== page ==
“…, by the second half of this century, all but one of the species in question could substantially expand their habitat poleward. The ‘lion’s mane jellyfish’ could even triple the size of its habitat – with potentially dramatic consequences for the marine food web and Arctic fish populations.”

    The authors and their computer models seem to have overlooked the fact that jellyfish are food for other animals in the ocean and may keep the expansion of jellyfish in check.

    According to ‘Copilot’:

    Jellyfish, despite their stinging tentacles, are preyed upon by a variety of animals in the ocean. Here are some of the primary predators of jellyfish:

    Sea Turtles: Sea turtles, especially leatherback turtles, are known to consume large quantities of jellyfish.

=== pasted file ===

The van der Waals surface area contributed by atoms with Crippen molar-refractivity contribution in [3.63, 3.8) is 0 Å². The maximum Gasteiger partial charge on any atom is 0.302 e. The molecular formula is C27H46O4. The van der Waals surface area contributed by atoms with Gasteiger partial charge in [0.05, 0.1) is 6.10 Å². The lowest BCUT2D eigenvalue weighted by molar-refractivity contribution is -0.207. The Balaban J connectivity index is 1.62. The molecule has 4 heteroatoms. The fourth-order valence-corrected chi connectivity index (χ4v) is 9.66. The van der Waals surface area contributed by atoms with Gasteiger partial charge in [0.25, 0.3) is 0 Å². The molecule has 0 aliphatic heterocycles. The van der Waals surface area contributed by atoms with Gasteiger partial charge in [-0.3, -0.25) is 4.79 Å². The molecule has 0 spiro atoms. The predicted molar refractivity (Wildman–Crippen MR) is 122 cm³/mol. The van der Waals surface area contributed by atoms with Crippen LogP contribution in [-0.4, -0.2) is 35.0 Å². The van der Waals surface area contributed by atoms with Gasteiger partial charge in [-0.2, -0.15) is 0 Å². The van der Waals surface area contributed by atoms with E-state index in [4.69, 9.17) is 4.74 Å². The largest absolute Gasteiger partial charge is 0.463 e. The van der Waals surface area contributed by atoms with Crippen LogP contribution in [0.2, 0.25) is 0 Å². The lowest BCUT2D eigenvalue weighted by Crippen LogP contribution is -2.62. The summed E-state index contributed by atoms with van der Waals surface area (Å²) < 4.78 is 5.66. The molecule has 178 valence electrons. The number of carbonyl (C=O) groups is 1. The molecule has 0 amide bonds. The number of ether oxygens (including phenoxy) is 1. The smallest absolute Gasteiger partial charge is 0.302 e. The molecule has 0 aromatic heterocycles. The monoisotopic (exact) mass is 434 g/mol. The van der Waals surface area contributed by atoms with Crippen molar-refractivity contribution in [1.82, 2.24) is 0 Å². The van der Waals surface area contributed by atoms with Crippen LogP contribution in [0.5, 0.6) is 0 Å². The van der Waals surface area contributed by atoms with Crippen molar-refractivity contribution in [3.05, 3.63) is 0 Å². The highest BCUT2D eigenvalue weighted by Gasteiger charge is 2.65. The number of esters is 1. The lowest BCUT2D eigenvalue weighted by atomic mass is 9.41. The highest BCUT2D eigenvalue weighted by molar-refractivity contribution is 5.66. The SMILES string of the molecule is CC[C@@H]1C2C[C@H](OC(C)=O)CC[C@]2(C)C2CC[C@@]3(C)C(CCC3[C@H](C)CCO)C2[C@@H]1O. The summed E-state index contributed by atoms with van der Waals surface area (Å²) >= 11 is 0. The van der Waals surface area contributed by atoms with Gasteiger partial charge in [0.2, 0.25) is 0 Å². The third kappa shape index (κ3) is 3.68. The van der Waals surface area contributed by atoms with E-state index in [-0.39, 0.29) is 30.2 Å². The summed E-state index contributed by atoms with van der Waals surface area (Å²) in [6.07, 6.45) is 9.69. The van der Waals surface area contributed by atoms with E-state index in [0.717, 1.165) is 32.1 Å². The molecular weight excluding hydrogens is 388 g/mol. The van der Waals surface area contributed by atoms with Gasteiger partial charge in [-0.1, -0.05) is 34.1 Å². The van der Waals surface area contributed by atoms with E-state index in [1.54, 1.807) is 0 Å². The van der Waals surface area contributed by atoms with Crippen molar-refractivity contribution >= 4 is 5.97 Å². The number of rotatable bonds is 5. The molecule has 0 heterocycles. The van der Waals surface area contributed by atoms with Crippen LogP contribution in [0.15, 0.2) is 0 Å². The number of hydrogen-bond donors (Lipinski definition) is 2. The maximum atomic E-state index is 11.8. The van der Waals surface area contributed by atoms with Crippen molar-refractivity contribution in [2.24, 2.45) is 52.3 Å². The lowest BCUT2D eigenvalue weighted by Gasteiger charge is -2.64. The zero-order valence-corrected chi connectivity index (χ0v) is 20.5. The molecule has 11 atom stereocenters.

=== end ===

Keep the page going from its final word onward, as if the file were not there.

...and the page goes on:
Sunfish (Ocean Sunfish or Mola Mola): These are one of the heaviest known bony fishes in the world and they feed on jellyfish.
    Birds: Certain species of birds, like fulmars, also feed on jellyfish.
    Fish: Several species of fish such as tuna, swordfish, chum salmon, and the bearded goby are known to eat jellyfish.
    Sharks: Whale sharks and megamouth sharks include jellyfish in their diet.
    Crabs: Some species of crabs also feed on jellyfish.
    Other Jellyfish: Surprisingly, some jellyfish species are known to consume other jellyfish

    Do you suppose that these predators just might benefit from an increased food source and increase their range and populations? Why does it seem that the ‘experts’ only see negative outcomes from global warming?

  2. kamir bouchareb st | June 3, 2024 at 5:36 am | Reply